Do you think you are a good listener? Most people, like the mother who scolded to control her upset son, are not. She was in the “Critical Parent” ego state, and thus unable to understand or encourage her son. When we are in this state of mind, or in the “Not-OK Child” ego state, we are just going with our judgments and feelings, and we cannot listen. Nor love. The famous theologian Paul Tillich said, “The first duty of love is to listen.” Love means caring, trying to understand, forgiving when you don’t feel like it, going the extra mile, turning on acceptance. How well do you listen when you’re mad?
We should realize listening is WORK; takes time and energy. You try to grasp the perceptions and feelings of another person, which may be different from your own. Poor listeners are afraid that listening means giving in. Good listening is actually strong, even creative.
Don’t be afraid to change, through what you might hear. This can be tough, because our beliefs are tied to our self-image. And it’s not easy to be open to criticisms.
Don’t interrupt. We might try to get our point across before we forget it, or we get upset upon hearing something we disagree with, and so want to quickly correct the other person. Trust life and God; pray—you’ll get your chance to make your points. Remember: listening is loving.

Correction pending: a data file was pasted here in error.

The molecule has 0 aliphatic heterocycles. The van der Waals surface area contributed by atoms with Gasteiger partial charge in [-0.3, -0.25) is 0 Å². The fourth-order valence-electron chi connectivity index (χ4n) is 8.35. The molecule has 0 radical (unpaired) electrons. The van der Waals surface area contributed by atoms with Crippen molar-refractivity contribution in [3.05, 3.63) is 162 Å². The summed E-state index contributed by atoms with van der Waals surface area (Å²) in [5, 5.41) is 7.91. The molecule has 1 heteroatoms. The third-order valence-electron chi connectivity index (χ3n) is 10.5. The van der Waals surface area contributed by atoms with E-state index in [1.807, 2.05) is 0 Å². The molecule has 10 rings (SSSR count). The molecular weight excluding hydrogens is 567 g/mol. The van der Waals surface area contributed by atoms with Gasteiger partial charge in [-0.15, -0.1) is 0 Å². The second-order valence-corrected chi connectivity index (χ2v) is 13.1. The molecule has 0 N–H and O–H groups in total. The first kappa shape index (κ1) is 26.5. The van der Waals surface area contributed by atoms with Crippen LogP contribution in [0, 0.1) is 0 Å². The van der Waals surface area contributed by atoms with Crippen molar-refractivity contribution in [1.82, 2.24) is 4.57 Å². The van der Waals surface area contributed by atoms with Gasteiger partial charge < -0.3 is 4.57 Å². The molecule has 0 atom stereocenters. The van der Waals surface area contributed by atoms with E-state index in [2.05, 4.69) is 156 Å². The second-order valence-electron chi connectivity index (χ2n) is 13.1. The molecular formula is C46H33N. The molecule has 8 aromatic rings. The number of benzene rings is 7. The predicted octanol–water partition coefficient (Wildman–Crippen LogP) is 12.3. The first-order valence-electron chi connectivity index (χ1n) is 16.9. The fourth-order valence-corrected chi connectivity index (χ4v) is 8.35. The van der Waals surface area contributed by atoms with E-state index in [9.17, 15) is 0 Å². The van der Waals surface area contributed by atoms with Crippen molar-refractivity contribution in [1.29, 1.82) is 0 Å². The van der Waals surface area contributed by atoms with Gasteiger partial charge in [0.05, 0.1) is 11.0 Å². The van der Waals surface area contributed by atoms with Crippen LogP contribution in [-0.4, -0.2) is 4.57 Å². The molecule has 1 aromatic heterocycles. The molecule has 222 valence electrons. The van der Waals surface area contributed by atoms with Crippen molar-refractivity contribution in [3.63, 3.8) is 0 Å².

Concentrate: give the talker good eye contact, undivided attention; silence cellphones. If half your attention is focused elsewhere, he/she may feel somehow cheated. Also notice the body language and eye movements of the talker; tension and other feelings are important. “You look really upset; care to talk about it?”
Have an accepting, non-judgmental attitude. The founder of “Non-directive counseling,” used “Active Listening”. Carl Rogers stressed the importance of unconditional positive regard, and the importance of paraphrasing back to the talker what they are saying. It’s like a hand pump: you take the water that’s already come out, and pour it back in to prime it for more. Draw the talker out.
If something puzzles you, ask questions. Over and over Proverbs says seek understanding. Also be humble, open to new ideas, unlike the narcissist who has to impress with his knowledge.
Look for common ground with the other person. (The root of communication is “common”, or “to share”.) Be curious; ask open-ended questions about things you might have in common, or know little about, with a taxi-driver or family member. Often it’ll lead to deeper thoughts and feelings.
Use relevant self-disclosure. Suppose your boy comes home from school upset because his teacher scolded him. What if you said, “I remember back when I was in grade school, I got into trouble once too—it felt awful!” Can you see how this could help him feel better and talk about it rationally, in the “adult”?
Finally, the “neighbor” we’re told to love “as yourself” may be in our home, and even God is a listener! (Ex 3: 5; Ps. 94: 9)